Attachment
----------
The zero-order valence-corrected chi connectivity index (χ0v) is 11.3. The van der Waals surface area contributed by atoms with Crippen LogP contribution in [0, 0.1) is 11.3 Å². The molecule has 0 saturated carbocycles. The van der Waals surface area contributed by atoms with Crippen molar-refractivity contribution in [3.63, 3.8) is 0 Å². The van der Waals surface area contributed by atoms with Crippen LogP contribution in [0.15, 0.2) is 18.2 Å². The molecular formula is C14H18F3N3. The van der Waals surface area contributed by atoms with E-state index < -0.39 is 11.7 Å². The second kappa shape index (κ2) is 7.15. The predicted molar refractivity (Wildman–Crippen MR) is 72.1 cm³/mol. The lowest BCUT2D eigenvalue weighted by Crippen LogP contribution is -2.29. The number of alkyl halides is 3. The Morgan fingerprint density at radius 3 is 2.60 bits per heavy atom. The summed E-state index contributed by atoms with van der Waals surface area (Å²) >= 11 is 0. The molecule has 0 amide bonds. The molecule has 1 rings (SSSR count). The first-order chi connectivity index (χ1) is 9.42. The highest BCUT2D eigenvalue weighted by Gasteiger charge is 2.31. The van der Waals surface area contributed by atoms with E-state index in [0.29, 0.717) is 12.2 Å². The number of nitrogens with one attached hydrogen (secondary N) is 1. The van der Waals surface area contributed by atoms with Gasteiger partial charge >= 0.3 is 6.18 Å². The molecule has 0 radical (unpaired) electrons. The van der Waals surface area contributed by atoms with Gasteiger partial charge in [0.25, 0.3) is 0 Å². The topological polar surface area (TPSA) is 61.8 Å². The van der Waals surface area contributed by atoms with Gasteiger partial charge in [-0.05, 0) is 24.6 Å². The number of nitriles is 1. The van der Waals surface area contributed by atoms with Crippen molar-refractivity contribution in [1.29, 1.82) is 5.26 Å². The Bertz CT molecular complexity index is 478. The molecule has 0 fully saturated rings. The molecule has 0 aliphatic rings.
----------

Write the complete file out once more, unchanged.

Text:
The zero-order valence-corrected chi connectivity index (χ0v) is 11.3. The van der Waals surface area contributed by atoms with Crippen LogP contribution in [0, 0.1) is 11.3 Å². The molecule has 0 saturated carbocycles. The van der Waals surface area contributed by atoms with Crippen molar-refractivity contribution in [3.63, 3.8) is 0 Å². The van der Waals surface area contributed by atoms with Crippen LogP contribution in [0.15, 0.2) is 18.2 Å². The molecular formula is C14H18F3N3. The van der Waals surface area contributed by atoms with E-state index < -0.39 is 11.7 Å². The second kappa shape index (κ2) is 7.15. The predicted molar refractivity (Wildman–Crippen MR) is 72.1 cm³/mol. The lowest BCUT2D eigenvalue weighted by Crippen LogP contribution is -2.29. The number of alkyl halides is 3. The Morgan fingerprint density at radius 3 is 2.60 bits per heavy atom. The summed E-state index contributed by atoms with van der Waals surface area (Å²) >= 11 is 0. The molecule has 0 amide bonds. The molecule has 1 rings (SSSR count). The first-order chi connectivity index (χ1) is 9.42. The highest BCUT2D eigenvalue weighted by Gasteiger charge is 2.31. The van der Waals surface area contributed by atoms with E-state index in [0.29, 0.717) is 12.2 Å². The number of nitrogens with one attached hydrogen (secondary N) is 1. The van der Waals surface area contributed by atoms with Gasteiger partial charge >= 0.3 is 6.18 Å². The molecule has 0 radical (unpaired) electrons. The van der Waals surface area contributed by atoms with Gasteiger partial charge in [0.25, 0.3) is 0 Å². The topological polar surface area (TPSA) is 61.8 Å². The van der Waals surface area contributed by atoms with Gasteiger partial charge in [-0.05, 0) is 24.6 Å². The number of nitriles is 1. The van der Waals surface area contributed by atoms with Crippen molar-refractivity contribution in [1.29, 1.82) is 5.26 Å². The Bertz CT molecular complexity index is 478. The molecule has 0 fully saturated rings. The molecule has 0 aliphatic rings.